Balochistan facing canal water crisis

Published on – January 12, 2018 – 7:00 am
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Balochistan is facing canal water crisis on perennial basis with no relief insight as the Central Government remained insensitive to water shortage for its fields after the sowing season.


Balochistan is facing canal water crisis on perennial basis with no relief insight as the Central Government remained insensitive to water shortage for its fields after the sowing season.

There is a threat that more than quarter of a million acres of land will remain barren after not receiving water for irrigating land. The land is located in the Pat Feeder Command area in Naseerabad Division, the canal irrigating region.

The region is considered the food growing area of Balochistan. The canal water shortage is expected to make the province food deficit in the coming months as vast track of land will remain un-irrigated and dry.

There was uproar in the Balochistan Assembly as most of the speakers during the sessions blamed the Sindh Government and its petty functionaries for the water crisis in Balochistan.

The water crisis in the Indus River System is not being share equitably between the provinces of Punjab, Sindh and Balochistan in the downstream. Balochistan was made a deliberate victim for being the tail ender or the last recipient of canal water from the Indus River System. Thus Balochistan is discriminated willfully and the Central Government had no visible intention to intervene and provide any relief to Balochistan and its people.

It is believed that Balochistan will face serious food shortages in future making it a food deficit province once again depending on Sindh and the Punjab for food aid.

The speakers were unanimous in blaming the Sindh Government and its functionaries for the deliberate water crisis in Balochistan retaining the bulk share for Sindh and its elite feudal lords.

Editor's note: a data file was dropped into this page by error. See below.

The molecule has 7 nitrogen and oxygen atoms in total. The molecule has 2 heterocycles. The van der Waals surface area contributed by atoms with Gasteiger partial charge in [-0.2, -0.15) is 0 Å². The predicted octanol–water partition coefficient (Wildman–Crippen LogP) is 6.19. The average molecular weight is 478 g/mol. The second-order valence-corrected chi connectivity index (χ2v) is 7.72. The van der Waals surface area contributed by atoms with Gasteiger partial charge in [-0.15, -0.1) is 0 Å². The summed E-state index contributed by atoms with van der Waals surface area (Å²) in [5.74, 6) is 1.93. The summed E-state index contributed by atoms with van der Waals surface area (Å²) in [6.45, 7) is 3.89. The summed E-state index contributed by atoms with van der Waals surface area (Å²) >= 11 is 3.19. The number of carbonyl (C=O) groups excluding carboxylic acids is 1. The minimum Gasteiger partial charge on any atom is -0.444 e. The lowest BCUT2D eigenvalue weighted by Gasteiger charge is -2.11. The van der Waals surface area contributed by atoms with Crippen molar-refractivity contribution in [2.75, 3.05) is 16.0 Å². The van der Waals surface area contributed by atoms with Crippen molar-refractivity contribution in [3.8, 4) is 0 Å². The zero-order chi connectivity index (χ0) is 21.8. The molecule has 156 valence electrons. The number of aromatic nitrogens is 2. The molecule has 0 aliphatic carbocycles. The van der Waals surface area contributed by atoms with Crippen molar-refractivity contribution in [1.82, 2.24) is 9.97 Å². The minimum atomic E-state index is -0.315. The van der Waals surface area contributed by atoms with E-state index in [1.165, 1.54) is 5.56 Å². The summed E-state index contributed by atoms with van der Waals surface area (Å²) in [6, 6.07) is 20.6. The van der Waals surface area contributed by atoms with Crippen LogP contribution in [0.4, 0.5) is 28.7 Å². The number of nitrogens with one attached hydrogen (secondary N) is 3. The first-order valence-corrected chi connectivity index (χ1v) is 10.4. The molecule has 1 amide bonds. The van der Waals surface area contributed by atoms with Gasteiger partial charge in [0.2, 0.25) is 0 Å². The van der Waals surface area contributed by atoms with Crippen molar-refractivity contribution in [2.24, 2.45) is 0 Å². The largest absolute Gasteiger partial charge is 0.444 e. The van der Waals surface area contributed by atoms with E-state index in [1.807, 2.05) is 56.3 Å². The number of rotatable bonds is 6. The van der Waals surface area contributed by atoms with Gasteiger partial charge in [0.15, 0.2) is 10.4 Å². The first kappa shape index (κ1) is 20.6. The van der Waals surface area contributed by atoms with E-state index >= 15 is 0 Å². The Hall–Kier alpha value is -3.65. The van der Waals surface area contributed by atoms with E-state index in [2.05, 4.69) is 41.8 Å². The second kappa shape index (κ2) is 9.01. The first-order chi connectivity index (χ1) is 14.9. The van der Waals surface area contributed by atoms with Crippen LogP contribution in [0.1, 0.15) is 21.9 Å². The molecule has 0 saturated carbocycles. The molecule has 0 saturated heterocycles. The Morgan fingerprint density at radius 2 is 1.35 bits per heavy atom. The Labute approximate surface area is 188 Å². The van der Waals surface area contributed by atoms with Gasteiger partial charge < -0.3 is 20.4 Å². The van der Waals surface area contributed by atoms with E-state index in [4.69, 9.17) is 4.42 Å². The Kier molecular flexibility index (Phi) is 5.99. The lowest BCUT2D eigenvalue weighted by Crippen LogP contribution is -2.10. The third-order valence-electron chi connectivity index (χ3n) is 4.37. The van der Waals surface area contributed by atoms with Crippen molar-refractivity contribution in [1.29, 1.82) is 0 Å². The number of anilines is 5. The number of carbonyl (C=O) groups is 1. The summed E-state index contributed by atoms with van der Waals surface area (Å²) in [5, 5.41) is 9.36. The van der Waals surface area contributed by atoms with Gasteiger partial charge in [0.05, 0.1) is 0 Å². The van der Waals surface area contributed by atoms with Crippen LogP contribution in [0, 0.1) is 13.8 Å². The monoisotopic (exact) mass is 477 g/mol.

The Assembly passed a resolution asking the Balochistan Government to take appropriate measures to resolve the water crisis by involving the Central and Sindh Government ensuring regular water supply in its canals.

Naseerabad is the canal irrigated region and backbone of food production in Balochistan. Two main canals are irrigated land in Pat Feeder and Kirthar Canal command areas besides a few smaller canals receiving water from Sukkur Barrage. Complaints are lodged off and on over shortage of water in both the major canal system as control of those canals lie with the Sindh Irrigation Officials in the upper reaches of the Indus River System.

In past, Kirthar Canal was irrigated some land of Sindh in the Jhal Magsi areas. Later on, the share of canal water was bifurcated by the Sindh Government by building the Magsi Canal. The Sindh engineers had designed it in a way making the slope deeper so that the flow of water in the Kirthar Canal was seriously affected and the canal moved with a snail pace from confluence point of Garang downwards.

With the unfair distribution of canal water, a large track of land had become barren for lack of water at the tail end. Same was the situation in the Pat Feeder Command area where more than quarter of a million acres of highly fertile land will become barren for not receiving water during the current season.

The Central Government, with its unlimited powers, should intervene in the matter and use the Indus River System Authority (IRSA) to ensure proper share of water to Balochistan in its canal system. At the moment, the Central Government and IRSA officials are showing no interests in defending the legitimate interests of Balochistan in the Indus River System and denying legitimate share of water to the Province.

This is besides the Kachhi Canal project which is delayed for over two long decades and will take another decade to complete to receive the proper share of canal water for Balochistan. Kachhi Canal is planned following the Water apportionment Accords among the Provinces in 1991 granting 10,000 additional cusecs of water to Balochistan. In absence of the Kachhi Canal, both Sindh and Punjab are using the Balochistan’s share of canal water for more than quarter of a century.